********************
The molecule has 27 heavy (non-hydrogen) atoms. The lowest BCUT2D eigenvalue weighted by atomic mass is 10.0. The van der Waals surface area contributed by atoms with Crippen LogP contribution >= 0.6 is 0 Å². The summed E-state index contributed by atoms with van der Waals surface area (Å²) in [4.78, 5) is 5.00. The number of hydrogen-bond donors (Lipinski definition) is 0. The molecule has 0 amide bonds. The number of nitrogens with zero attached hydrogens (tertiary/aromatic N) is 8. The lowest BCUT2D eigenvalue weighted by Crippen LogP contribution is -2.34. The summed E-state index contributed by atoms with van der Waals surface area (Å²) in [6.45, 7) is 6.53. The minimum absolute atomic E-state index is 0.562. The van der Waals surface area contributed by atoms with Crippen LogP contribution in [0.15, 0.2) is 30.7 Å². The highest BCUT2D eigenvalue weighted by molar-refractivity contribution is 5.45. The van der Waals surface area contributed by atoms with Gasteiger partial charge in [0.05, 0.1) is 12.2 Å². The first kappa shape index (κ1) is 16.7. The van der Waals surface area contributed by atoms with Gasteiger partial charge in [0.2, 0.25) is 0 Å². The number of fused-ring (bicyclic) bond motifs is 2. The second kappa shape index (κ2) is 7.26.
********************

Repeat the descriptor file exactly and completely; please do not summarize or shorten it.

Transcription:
The molecule has 27 heavy (non-hydrogen) atoms. The lowest BCUT2D eigenvalue weighted by atomic mass is 10.0. The van der Waals surface area contributed by atoms with Crippen LogP contribution >= 0.6 is 0 Å². The summed E-state index contributed by atoms with van der Waals surface area (Å²) in [4.78, 5) is 5.00. The number of hydrogen-bond donors (Lipinski definition) is 0. The molecule has 0 amide bonds. The number of nitrogens with zero attached hydrogens (tertiary/aromatic N) is 8. The lowest BCUT2D eigenvalue weighted by Crippen LogP contribution is -2.34. The summed E-state index contributed by atoms with van der Waals surface area (Å²) in [6.45, 7) is 6.53. The minimum absolute atomic E-state index is 0.562. The van der Waals surface area contributed by atoms with Crippen LogP contribution in [0.15, 0.2) is 30.7 Å². The highest BCUT2D eigenvalue weighted by molar-refractivity contribution is 5.45. The van der Waals surface area contributed by atoms with Gasteiger partial charge in [0.05, 0.1) is 12.2 Å². The first kappa shape index (κ1) is 16.7. The van der Waals surface area contributed by atoms with Gasteiger partial charge in [0.2, 0.25) is 0 Å². The number of fused-ring (bicyclic) bond motifs is 2. The second kappa shape index (κ2) is 7.26.